32. The Board has relied on the precedence of transmission of Shares of MPB in favour of PDB. As rightly pointed out by the counsel for the petitioners that case cannot be compared with the present case for more than one reason; PDB was the widow of MPB who had no issue; no indemnity was called for from her; no Will was produced by her; no legal opinion was obtained; the approval of transmission was obtained through a circular resolution. All these would indicate that the directors had no doubt about her entitlement to the shares of MPD, Compared to the case of PDB, in the present case, RSL is not in any way related to PDB; indemnity was called for; legal opinion was obtained; only two directors approved in a meeting even though a 3^rd uninterested director was on the Board (he had been given leave of absence). If the 4^th and the 6^th respondents had really believed that they could rely on the past precedence, they should have approved the transmission without asking for indemnity or legal opinion, as was done in the case of PDB, The very fact that legal opinion was obtained and indemnity was called for would indicate that, the directors were not sure of the entitlement of RSL, in spite of the Will, unlike in the case of PDB. Thus it is abundantly clear that both the cases are not similar and by relying on the precedence, the directors have acted on wrong principle.
33. As far as legal opinions arc concerned, neither the case sheet seeking for opinion nor the opinions expressed has/have been disclosed, in spite of the repeated mention to that effect by the counsel for the petitioners. If they had been produced, it could have been examined whether the directors had rightly relied on the opinions. The respondents have not adduced any reason as to why these documents, which are in their possession, could not be produced. Non production of these documents, in the teeth of the allegations of the petitioners that all documents connected with the transmission are fabricated/predated, could lead to drawing an adverse presumption in many ways. However, I do not propose to draw any adverse presumption, other than stating that I do not have the benefit of going through the points and the grounds of reference for opinions and the legal opinions expressed. Even otherwise, there is no explanation as to why the need arose to obtain legal opinion. If RSL had sought for transmission specifically seeking for dispensation with probate, the Board could have had a doubt whether his request could be considered and as such it could have obtained legal opinions. The admitted fact is that, in his application dated 7.7.2004, RSL had not sought for dispensation with probate. Therefore, relying on the uncalled for legal opinions, the Board had acted on wrong principle.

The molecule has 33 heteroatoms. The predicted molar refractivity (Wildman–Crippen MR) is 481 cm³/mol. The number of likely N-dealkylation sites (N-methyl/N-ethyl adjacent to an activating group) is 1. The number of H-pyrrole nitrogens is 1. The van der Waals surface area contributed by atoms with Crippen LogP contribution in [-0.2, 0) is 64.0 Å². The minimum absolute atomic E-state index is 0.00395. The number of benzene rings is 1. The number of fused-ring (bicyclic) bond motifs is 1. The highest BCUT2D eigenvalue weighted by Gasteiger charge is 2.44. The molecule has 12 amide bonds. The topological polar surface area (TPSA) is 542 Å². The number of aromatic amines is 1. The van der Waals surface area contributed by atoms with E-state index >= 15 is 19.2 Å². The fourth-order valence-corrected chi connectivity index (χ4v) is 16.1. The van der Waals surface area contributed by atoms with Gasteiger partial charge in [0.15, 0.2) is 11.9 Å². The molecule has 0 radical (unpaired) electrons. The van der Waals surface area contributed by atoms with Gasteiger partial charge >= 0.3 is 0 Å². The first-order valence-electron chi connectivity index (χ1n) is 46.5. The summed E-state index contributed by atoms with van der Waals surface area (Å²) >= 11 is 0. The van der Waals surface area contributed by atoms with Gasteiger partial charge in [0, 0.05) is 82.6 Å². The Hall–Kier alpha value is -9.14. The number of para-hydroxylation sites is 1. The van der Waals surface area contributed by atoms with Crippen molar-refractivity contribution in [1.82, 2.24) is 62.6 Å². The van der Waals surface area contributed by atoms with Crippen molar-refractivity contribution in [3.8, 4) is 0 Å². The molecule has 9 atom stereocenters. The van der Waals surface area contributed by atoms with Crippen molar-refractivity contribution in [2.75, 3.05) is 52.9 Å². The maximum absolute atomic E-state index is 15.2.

34. Thus, in view of my findings that the Board could not have relied on the earlier precedence, that an individual director could not have taken the decision to call for indemnity/seek legal opinion in breach of the provisions of Article 47 which vests such powers in the Board, that the Board could not have relied on the uncalled for legal opinions, the Board had definitely acted on wrong principle. In other words none of the grounds relied on by the 4^th and 6^th respondents for effecting the transmission without probate, is sustainable. One of the most important factor that I have noticed in the minutes of the Board meeting on 15.7.2004 is that no discussion is found as to why RSL could not have been asked to produce probate or why it was considered not necessary to seek for probate. Discretion is exercised to waive some requirement on the basis of justifiable material. It is not a case of RSL expressing some difficulties in producing probate or any other hardship nor it is a case wherein RSL sought for transmission citing precedence. The Board on its own found the precedence and applied the same, however, wrongly. Respondents have relied on the decision of this Board in Pushpa Vadedra case to urge that in that case, this Board had directed the company to register transmission without probate. In that case, knowing fully well that the petitioner was the legal heir, the Board of the company declined to register transmission on the ground that the value of the shares was high and as such probate should be obtained. Since the said stand of the Board was found to be unjustified, it was directed to transmit the shares without probate. Thus, the decision in that case has no application to the present case.